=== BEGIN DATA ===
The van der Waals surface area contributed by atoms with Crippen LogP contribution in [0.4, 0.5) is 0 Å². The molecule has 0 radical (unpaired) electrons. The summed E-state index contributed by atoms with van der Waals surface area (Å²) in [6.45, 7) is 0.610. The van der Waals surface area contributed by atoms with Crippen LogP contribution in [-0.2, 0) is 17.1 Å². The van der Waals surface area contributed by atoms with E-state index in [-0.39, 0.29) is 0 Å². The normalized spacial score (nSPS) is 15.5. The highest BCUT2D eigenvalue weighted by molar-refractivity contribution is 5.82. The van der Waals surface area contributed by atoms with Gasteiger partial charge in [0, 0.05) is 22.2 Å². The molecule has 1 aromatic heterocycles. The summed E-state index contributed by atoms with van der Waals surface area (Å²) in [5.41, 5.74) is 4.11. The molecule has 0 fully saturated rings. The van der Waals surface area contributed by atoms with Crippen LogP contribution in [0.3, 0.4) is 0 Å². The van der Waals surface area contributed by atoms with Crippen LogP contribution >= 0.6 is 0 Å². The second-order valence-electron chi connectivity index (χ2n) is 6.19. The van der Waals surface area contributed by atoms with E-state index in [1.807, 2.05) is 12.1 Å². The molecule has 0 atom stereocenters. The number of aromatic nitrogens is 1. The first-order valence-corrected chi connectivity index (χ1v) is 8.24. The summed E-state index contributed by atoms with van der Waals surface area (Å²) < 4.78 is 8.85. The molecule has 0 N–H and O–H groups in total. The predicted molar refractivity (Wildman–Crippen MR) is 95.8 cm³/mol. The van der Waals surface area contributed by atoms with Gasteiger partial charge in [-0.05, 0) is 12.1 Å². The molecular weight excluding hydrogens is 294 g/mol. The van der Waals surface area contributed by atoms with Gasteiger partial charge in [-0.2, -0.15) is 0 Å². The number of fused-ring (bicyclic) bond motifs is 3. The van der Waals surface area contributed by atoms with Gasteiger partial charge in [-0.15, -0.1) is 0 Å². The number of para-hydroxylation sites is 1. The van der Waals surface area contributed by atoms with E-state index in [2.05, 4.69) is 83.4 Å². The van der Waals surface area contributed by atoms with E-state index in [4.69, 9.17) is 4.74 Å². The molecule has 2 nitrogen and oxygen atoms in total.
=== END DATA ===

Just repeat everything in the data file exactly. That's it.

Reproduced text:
The van der Waals surface area contributed by atoms with Crippen LogP contribution in [0.4, 0.5) is 0 Å². The molecule has 0 radical (unpaired) electrons. The summed E-state index contributed by atoms with van der Waals surface area (Å²) in [6.45, 7) is 0.610. The van der Waals surface area contributed by atoms with Crippen LogP contribution in [-0.2, 0) is 17.1 Å². The van der Waals surface area contributed by atoms with E-state index in [-0.39, 0.29) is 0 Å². The normalized spacial score (nSPS) is 15.5. The highest BCUT2D eigenvalue weighted by molar-refractivity contribution is 5.82. The van der Waals surface area contributed by atoms with Gasteiger partial charge in [0, 0.05) is 22.2 Å². The molecule has 1 aromatic heterocycles. The summed E-state index contributed by atoms with van der Waals surface area (Å²) in [5.41, 5.74) is 4.11. The molecule has 0 fully saturated rings. The van der Waals surface area contributed by atoms with Crippen LogP contribution in [0.3, 0.4) is 0 Å². The van der Waals surface area contributed by atoms with Crippen LogP contribution >= 0.6 is 0 Å². The second-order valence-electron chi connectivity index (χ2n) is 6.19. The van der Waals surface area contributed by atoms with E-state index in [1.807, 2.05) is 12.1 Å². The molecule has 0 atom stereocenters. The number of aromatic nitrogens is 1. The first-order valence-corrected chi connectivity index (χ1v) is 8.24. The summed E-state index contributed by atoms with van der Waals surface area (Å²) < 4.78 is 8.85. The molecule has 0 N–H and O–H groups in total. The predicted molar refractivity (Wildman–Crippen MR) is 95.8 cm³/mol. The van der Waals surface area contributed by atoms with Gasteiger partial charge in [-0.05, 0) is 12.1 Å². The molecular weight excluding hydrogens is 294 g/mol. The van der Waals surface area contributed by atoms with Gasteiger partial charge in [-0.2, -0.15) is 0 Å². The number of fused-ring (bicyclic) bond motifs is 3. The van der Waals surface area contributed by atoms with Gasteiger partial charge in [-0.15, -0.1) is 0 Å². The number of para-hydroxylation sites is 1. The van der Waals surface area contributed by atoms with E-state index in [2.05, 4.69) is 83.4 Å². The van der Waals surface area contributed by atoms with E-state index in [4.69, 9.17) is 4.74 Å². The molecule has 2 nitrogen and oxygen atoms in total.